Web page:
Tuesday, December 22, 2009

“The Gift”

Even if Annie Wilson (Cate Blachett) didn’t have her gift of clairvoyance, “The Gift” would still be a pretty good suspense thriller. But that added dose of the supernatural gives the movie a jolt that director Sam Raimi uses to blur the lines between Annie’s visions and reality to keep you guessing. The plot of “The Gift” revolves around the disappearance of Jessica King (Katie Holmes), a woman engaged to a local school principal (Greg Kinnear) while sleeping with virtually every other man in town. After coming up dry, the police reluctantly turn to Annie. She leads them to Jessica’s body on the property of Donnie Barksdale (a menacing Keanu Reeves), the abusive husband of one of her clients (Hilary Swank). The resulting court case seems to satisfy everyone – except Annie. She’s haunted by visions that lead her to believe she’s helped convict an innocent man. And when she tries to set things right, that’s when everything starts to go wrong. “The Gift” is thoroughly enjoyable, with a top-notch cast and a surprise ending that defies prediction. It’s definitely worth a look. My tweet (influenced by recent tabloid headlines): The Gift-When Katie Holmes disappears, clairvoyant Cate Blanchett knows it’s not because she’s trying to get away from Tom Cruise. 7.5 (out of 10)

“The Gift”

Released: 2000

Rating: R

Length: 110 minutes

Cast: Cate Blanchett, Giovanni Ribisi, Keanu Reeves, Greg Kinnear

Director: Sam Raimi

Genre(s): Drama, Thriller, Mystery

Friday, December 18, 2009

“Grizzly Man”

For 13 summers, Timothy Treadwell lived with the grizzly bears in a remote area of Alaska. Although he believed himself to be a protector of the bears, many people thought he was a nut. In “Grizzly Man,” Werner Herzog pieces together Treadwell’s story from video footage shot by Treadwell himself and interviews with the people who knew him. While the interviews and Herzog’s narration serve to provide context and chronology, it’s Treadwell’s footage that makes “Grizzly Man” so compelling. With his Prince Valiant haircut and Mr. Rogers’ speaking manner, he’s is quite a character. The remarkable thing is that bears have become so accustomed to Treadwell’s presence that he’s largely ignored. Likewise, he’s become so accustomed to the bears (maybe too much) that he’s fearless in his interactions with them. This is not the kind of stuff you see in National Geographic specials – from some unmanned close-up camera or shot from a safe distance. Treadwell gets up close and personal with 1,000-pound beasts that could maul or kill him in an instant. Which, unfortunately, is how it all ends. But even when you know that going in, this story/character study a well-meaning but misguided man is no less surprising. My tweet: Grizzly Man-Werner Herzog's fascinating documentary about a man who lives with bears in the wild until they have a “falling out.” 7 (out of 10)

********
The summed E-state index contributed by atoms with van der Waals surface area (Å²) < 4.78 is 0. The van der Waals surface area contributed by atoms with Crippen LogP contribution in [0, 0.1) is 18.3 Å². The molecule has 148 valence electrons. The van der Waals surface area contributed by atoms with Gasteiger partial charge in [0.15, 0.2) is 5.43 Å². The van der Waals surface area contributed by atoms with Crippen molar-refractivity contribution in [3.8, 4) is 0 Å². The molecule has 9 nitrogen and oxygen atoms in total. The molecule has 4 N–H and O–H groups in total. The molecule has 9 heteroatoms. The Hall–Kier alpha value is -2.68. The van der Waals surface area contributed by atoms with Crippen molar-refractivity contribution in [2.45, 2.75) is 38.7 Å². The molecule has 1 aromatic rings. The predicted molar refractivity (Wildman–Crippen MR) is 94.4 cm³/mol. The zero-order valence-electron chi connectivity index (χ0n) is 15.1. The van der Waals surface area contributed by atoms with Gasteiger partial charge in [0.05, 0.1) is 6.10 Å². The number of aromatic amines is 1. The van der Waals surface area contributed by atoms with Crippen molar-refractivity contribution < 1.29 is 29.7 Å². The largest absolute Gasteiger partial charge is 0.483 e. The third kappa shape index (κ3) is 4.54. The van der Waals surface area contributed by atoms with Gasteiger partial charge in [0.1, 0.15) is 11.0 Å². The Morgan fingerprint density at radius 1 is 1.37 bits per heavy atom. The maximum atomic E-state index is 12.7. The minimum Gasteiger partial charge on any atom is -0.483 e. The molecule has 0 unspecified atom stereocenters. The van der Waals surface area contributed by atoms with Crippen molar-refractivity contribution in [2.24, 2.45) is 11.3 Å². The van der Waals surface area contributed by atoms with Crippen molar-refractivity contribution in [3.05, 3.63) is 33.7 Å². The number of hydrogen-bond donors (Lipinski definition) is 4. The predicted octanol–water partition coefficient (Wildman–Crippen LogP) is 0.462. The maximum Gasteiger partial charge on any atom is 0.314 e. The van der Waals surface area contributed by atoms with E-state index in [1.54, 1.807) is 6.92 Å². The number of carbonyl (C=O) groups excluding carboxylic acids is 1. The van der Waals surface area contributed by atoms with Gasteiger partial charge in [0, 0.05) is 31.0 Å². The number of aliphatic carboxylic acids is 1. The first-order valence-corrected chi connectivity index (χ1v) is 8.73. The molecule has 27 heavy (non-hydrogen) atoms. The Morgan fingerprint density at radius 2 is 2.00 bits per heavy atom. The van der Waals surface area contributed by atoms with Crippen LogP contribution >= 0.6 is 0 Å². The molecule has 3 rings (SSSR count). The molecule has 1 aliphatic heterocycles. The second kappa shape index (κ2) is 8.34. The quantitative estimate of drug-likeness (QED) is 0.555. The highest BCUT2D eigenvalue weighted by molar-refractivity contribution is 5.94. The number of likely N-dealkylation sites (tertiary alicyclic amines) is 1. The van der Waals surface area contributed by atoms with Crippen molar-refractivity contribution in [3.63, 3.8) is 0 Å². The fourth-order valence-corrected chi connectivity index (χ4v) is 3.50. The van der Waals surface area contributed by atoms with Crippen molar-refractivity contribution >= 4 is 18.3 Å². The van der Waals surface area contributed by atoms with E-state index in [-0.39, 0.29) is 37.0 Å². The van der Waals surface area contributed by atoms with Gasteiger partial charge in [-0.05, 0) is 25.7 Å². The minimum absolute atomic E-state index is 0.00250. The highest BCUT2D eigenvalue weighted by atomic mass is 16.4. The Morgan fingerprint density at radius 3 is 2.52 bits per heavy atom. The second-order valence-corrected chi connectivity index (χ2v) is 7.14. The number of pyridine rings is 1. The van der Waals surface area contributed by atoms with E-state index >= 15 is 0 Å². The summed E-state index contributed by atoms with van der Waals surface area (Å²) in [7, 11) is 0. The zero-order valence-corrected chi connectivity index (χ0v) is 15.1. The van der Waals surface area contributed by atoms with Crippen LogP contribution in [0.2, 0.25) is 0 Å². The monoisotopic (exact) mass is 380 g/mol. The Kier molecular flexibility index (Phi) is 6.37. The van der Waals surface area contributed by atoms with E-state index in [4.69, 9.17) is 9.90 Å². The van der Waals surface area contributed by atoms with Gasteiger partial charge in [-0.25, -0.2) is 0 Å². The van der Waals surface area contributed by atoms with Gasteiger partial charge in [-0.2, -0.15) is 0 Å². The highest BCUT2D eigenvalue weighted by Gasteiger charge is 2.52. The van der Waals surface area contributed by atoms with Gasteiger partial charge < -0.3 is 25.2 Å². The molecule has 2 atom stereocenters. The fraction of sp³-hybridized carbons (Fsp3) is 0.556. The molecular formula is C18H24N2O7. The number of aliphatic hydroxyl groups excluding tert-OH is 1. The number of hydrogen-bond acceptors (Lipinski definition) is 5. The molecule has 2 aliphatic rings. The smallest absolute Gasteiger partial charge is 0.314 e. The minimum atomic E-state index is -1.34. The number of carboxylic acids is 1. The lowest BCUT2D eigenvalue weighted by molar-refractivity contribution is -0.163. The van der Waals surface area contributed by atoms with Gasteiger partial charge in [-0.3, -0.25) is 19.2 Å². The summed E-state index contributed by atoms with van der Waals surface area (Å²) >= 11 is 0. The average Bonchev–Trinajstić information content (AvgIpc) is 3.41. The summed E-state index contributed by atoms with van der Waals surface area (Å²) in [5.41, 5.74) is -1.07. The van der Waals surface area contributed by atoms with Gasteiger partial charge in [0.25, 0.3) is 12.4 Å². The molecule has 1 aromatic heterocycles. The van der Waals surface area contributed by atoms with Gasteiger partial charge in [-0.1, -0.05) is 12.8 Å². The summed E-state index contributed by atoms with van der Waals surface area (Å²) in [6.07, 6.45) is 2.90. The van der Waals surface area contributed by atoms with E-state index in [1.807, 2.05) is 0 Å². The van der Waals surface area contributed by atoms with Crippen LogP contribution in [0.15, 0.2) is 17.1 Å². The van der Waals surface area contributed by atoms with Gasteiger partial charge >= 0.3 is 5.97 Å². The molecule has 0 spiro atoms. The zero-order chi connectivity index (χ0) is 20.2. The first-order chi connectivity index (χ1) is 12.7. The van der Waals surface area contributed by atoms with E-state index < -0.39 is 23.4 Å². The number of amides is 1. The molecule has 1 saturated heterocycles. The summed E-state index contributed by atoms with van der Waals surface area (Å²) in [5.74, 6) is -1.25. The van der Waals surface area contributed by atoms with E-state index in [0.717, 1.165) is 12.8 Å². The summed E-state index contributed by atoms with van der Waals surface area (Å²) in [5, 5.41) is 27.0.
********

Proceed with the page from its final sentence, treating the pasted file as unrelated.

“Grizzly Man”

Released: 2005

Rating: R

Length: 100 minutes

Cast: Timothy Treadwell, Werner Herzog, Amie Huguenard, Warren Queeney

Director: Werner Herzog

Genre(s): Documentary, Nature

Wednesday, December 16, 2009

“Stranger than Fiction”

Let me first say that I like Will Ferrell. You might even consider me a fan. “Blades of Glory,” great. “Talladega Nights,” terrific. “Elf,” a delight. But “Stranger than Fiction,” just okay. The difference? As Howard Crick, the main character in “Stranger than Fiction,” Ferrell’s essentially playing himself. And sorry, but he’s not that interesting an actor. It makes me wonder if he can carry a movie when not in character or doing broad comedy. If you don’t agree, rent “Melinda, Melinda.” It’s painful to watch Ferrell do his Woody Allen impersonation. Or look at the dismal box office for “Land of the Lost.” The other thing about “Stranger than Fiction” is that I liked the idea more than the movie itself. It's a pretty standard story about "living like you were dying" but with a high concept twist. I can just imagine the pitch: “The main character realizes he’s the character in the book, a la ‘The Truman Show.’” And “Stranger” tries to get all metaphysical like “Eternal Sunshine of the Spotless Mind” and “Being John Malkovich” but lacks their wit, charm and inventiveness. So while watching "Stranger" I couldn’t keep from thinking about those other movies and wondering how much better this one could have been. Which earned it this tweet: Stranger than Fiction-This Spike Jonze/Charlie Kaufman-esque movie suffers from not being attached to Spike Jonze or Charlie Kaufman. 6.5 (out of 10)

“Stranger than Fiction”

Released: 2006

Rating: PG-13

Length: 113 minutes

Cast: Will Ferrell, Maggie Gyllenhaal, Queen Latifah, Emma Thompson, Dustin Hoffman

Director: Marc Forster

Genre(s): Comedy, Fantasy

Thursday, December 10, 2009

“How the Grinch Stole Christmas” (1966)

I know this isn’t a movie. But it is available on Netflix, so it’s worth a word. I have to admit, “How the Grinch Stole Christmas” is my must-see Christmas cartoon. Chuck Jones of Warner Brothers/Bugs Bunny/“What’s Opera, Doc?” fame lends his hand at bringing Dr. Seuss’s story about the fall and rise of the green grouch to life. And frankly, this animated TV show manages to pack more entertainment into a half hour than Ron Howard and Jim Carrey had in their bloated, live-action version. Partly because the story hews closely to the book – the only major addition are the musical numbers (including, “You’re a mean one, Mr. Grinch,” sung by Thurl Ravenscroft, a.k.a. Tony the Tiger in the Frosted Flakes commercials) – and Boris Karloff’s pitch-perfect narration. Seuss manages to teach a Dickens-worthy lesson about the spirit of Christmas without being preachy or syrupy, while Jones manages to add his special touch without getting in the way. The result of their collaboration is a cure for even the biggest holiday grump. My tweet: How the Grinch Stole Christmas (1966)-Dr Seuss & Chuck Jones believe even hardened cynics can be redeemed. Dick Cheney, are you watching? 10 (out of 10) Unfortunately, I couldn’t get my hands on a trailer or promo for the show, so here is one of my favorite scenes: